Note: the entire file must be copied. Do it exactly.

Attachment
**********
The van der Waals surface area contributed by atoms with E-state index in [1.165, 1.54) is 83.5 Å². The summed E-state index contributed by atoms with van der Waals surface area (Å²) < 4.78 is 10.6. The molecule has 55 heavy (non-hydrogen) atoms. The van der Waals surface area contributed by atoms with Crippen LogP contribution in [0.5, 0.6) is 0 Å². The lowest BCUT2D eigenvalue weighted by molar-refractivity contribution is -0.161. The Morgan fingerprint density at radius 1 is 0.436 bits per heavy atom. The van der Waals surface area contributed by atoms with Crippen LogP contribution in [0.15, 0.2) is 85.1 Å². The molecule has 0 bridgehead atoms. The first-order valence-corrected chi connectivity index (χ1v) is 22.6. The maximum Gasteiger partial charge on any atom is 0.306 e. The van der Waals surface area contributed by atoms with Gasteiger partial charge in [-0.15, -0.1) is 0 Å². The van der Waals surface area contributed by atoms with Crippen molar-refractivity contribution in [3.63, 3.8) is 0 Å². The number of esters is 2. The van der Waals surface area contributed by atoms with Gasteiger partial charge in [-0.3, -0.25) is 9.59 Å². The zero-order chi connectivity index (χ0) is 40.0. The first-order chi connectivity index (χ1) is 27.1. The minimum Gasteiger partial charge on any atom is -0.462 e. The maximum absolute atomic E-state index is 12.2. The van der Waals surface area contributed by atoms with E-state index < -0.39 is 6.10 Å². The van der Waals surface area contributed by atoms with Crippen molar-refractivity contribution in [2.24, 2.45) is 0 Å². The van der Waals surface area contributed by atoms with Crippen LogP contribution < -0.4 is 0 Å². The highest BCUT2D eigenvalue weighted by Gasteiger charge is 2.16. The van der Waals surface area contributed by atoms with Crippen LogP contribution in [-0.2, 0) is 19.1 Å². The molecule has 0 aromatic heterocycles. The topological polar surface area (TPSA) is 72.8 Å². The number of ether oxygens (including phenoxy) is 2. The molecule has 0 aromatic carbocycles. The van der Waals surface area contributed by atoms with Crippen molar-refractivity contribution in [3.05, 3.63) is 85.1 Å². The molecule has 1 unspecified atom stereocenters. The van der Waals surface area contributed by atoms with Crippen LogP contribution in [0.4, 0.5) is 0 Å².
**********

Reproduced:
The van der Waals surface area contributed by atoms with E-state index in [1.165, 1.54) is 83.5 Å². The summed E-state index contributed by atoms with van der Waals surface area (Å²) < 4.78 is 10.6. The molecule has 55 heavy (non-hydrogen) atoms. The van der Waals surface area contributed by atoms with Crippen LogP contribution in [0.5, 0.6) is 0 Å². The lowest BCUT2D eigenvalue weighted by molar-refractivity contribution is -0.161. The Morgan fingerprint density at radius 1 is 0.436 bits per heavy atom. The van der Waals surface area contributed by atoms with Crippen LogP contribution in [0.15, 0.2) is 85.1 Å². The molecule has 0 bridgehead atoms. The first-order valence-corrected chi connectivity index (χ1v) is 22.6. The maximum Gasteiger partial charge on any atom is 0.306 e. The van der Waals surface area contributed by atoms with Gasteiger partial charge in [-0.15, -0.1) is 0 Å². The van der Waals surface area contributed by atoms with Crippen molar-refractivity contribution in [3.63, 3.8) is 0 Å². The number of esters is 2. The van der Waals surface area contributed by atoms with Gasteiger partial charge in [-0.3, -0.25) is 9.59 Å². The zero-order chi connectivity index (χ0) is 40.0. The first-order chi connectivity index (χ1) is 27.1. The minimum Gasteiger partial charge on any atom is -0.462 e. The maximum absolute atomic E-state index is 12.2. The van der Waals surface area contributed by atoms with E-state index < -0.39 is 6.10 Å². The van der Waals surface area contributed by atoms with Crippen molar-refractivity contribution in [2.24, 2.45) is 0 Å². The van der Waals surface area contributed by atoms with Crippen LogP contribution < -0.4 is 0 Å². The highest BCUT2D eigenvalue weighted by Gasteiger charge is 2.16. The van der Waals surface area contributed by atoms with Crippen LogP contribution in [-0.2, 0) is 19.1 Å². The molecule has 0 aromatic heterocycles. The topological polar surface area (TPSA) is 72.8 Å². The number of ether oxygens (including phenoxy) is 2. The molecule has 0 aromatic carbocycles. The van der Waals surface area contributed by atoms with Crippen molar-refractivity contribution in [3.05, 3.63) is 85.1 Å². The molecule has 1 unspecified atom stereocenters. The van der Waals surface area contributed by atoms with Crippen LogP contribution in [0.4, 0.5) is 0 Å².